Chapter 5 outlines the community of developers who have contributed to Bitcoin’s source code. Drawing from ethnographic data and existing political economy theorisations of cryptocurrencies, the governance of the Bitcoin codebase is understood through obligatory passage points found among key individuals and groups involved in the creation of Bitcoin. The consensus model for making changes to the Bitcoin software shows how code is bound up with political tensions that arise through coordinating geographies of production. Pressures between different stakeholders are exposed to show how a stagnation of decision-making in code development and the increased likeliness of the project forking as it scales demands degrees of centralisation at the architectural level of cryptocurrency design so actions can be resolved and implemented. The overall political framework for altering Bitcoin’s code is described as senatorial governance: a (de)centralised model where bureaucratic parties compete to change the monetary policy (codified rules) of the protocol.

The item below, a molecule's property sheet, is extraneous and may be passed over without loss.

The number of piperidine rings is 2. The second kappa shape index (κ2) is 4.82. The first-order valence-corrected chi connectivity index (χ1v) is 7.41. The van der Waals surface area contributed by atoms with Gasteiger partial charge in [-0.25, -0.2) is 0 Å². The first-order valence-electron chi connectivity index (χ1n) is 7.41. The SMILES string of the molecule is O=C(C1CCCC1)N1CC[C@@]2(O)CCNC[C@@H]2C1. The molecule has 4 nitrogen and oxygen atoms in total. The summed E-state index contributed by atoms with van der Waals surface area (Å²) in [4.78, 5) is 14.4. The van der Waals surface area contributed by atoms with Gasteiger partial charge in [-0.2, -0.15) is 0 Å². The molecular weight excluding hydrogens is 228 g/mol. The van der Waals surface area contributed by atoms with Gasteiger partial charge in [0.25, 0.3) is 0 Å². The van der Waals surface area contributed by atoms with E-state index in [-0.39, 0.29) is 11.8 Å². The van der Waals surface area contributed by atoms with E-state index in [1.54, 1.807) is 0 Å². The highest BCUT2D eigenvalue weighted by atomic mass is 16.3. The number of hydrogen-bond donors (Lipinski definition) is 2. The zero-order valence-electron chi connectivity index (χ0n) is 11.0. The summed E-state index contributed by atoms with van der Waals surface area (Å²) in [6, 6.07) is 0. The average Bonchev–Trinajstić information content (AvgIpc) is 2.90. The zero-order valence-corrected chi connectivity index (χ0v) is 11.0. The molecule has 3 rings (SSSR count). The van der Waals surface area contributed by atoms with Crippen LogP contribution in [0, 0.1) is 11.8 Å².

Oxford Scholarship Online requires a subscription or purchase to access the full text of books within the service. Public users can however freely search the site and view the abstracts and keywords for each book and chapter.
If you think you should have access to this title, please contact your librarian.